However, I feel like my friends around me are still ambivalent about the problem of fast fashion. While they are aware of the consequences of fast fashion, they eventually succumb to temptation when a particular article of clothing catches their eye. In that vein, could you elaborate on some ways to convince the people around us to abandon fast fashion? Perhaps one that makes it personally relevant for Singaporeans such that all of us will be mindful of the consequences of fast fashion when we feel tempted to buy.

    Looking forward to your next post!


    1. Hi Letitia,

      Thank you, and I’m glad you found the video informative. I too was shocked to realise that H&M was apparently hypocritical about their environmental sustainability.
      I can relate with you about the dilemma that many young people face when it comes to the actual decisions we make about fashion. I’ve also been tempted to buy fast fashion, especially when fast fashion outlets market themselves as trendy and offer attractive designs and prices.
      However, from my experience, keeping in mind the people who made your clothes has made me think twice about fast fashion many times. I think many youths are especially ignorant about the social impact of fast fashion. There needs to be more education about this. Perhaps schools would be the best place to start.
      Anyways, interesting you asked about how to convince youth to give up fast fashion, as I had done a project that came up with a few strategies that aimed to promote eco-fashion among youth with my groupmates for Project Work when I was in junior college.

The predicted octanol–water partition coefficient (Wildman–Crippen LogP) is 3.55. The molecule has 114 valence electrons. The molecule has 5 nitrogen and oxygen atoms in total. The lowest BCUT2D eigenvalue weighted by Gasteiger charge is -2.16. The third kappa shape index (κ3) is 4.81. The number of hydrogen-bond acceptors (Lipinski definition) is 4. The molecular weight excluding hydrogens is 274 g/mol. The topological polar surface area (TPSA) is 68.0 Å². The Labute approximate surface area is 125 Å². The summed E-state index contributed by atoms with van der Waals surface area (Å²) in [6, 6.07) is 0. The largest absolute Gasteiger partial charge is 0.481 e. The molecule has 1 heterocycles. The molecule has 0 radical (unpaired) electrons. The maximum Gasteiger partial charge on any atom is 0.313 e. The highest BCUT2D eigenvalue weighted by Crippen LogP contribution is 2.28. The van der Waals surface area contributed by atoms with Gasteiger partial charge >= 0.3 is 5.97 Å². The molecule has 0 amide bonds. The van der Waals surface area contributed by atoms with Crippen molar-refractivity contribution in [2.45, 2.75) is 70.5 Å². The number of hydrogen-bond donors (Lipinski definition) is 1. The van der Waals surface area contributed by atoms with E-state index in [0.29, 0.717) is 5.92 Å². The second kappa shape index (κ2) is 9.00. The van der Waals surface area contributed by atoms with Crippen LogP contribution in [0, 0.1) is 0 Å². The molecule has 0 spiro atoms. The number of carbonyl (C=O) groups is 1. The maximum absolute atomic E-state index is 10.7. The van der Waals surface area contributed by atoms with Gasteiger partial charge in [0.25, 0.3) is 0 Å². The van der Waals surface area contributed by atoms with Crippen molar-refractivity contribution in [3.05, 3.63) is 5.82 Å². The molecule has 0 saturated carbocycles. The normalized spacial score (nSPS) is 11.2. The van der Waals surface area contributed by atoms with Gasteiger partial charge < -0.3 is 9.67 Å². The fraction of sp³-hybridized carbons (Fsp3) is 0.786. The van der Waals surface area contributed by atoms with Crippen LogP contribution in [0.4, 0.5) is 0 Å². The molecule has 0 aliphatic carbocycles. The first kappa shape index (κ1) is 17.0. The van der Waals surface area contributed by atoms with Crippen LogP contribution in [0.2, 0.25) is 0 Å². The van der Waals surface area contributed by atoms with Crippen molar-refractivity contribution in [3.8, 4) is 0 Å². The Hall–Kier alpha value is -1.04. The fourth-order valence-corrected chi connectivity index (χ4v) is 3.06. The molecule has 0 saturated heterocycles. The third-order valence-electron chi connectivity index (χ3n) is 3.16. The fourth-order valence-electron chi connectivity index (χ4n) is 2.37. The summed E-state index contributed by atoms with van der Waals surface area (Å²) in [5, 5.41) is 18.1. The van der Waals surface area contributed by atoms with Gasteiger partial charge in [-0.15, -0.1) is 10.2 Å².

I don’t think I can give you an elaborate solution here, but I hope to do so in a later post.

      Thanks for asking, it was a really important question that I will be thinking about.

  2. Hi Evelyn!

    Reading about this makes me think about plastic recycling as well! The situation for both plastic and textiles are actually pretty similar. In that they are often not recycled due to the lack proper management of these recyclables and that it is simply much easier to incinerate or landfill them instead. Moreover, the design for short term usage for both materials makes it hard for them to be recycled.

    However, I was wondering, are there any instances or case studies where textiles have been successfully recycled and how did they do it?

    1. Hey Ann Shin,

      Oh yes, plastic recycling is another complicated problem. Indeed, fast fashion mass produces disposable clothing, much of which ends up in the landfill.
      Addressing your question, I discussed a textile recycling technology called Content Thread in my post titled “Can recycling fix the fashion industry?”, but admittedly, such technologies are in their infancy and aren’t widely adopted yet.
      And a particular instance of when recycling/upcycling was successful is the AdidasxParley collaboration. I learned about that from a couple of my survey respondents, and you can read more about it here:
      Thank you for your question 🙂

    1. Hi Dr Coleman,

      Thank you for sharing this piece of good news 🙂
      It’s so encouraging to see that more people, including those like myself, are becoming conscious shoppers. I totally agree with the article that education has had a major part to play in changing consumer behaviour. I’m extremely grateful for having learned about fast-fashion in junior college.
      I hope more students will be taught about the social and environmental costs of fast-fashion like I was.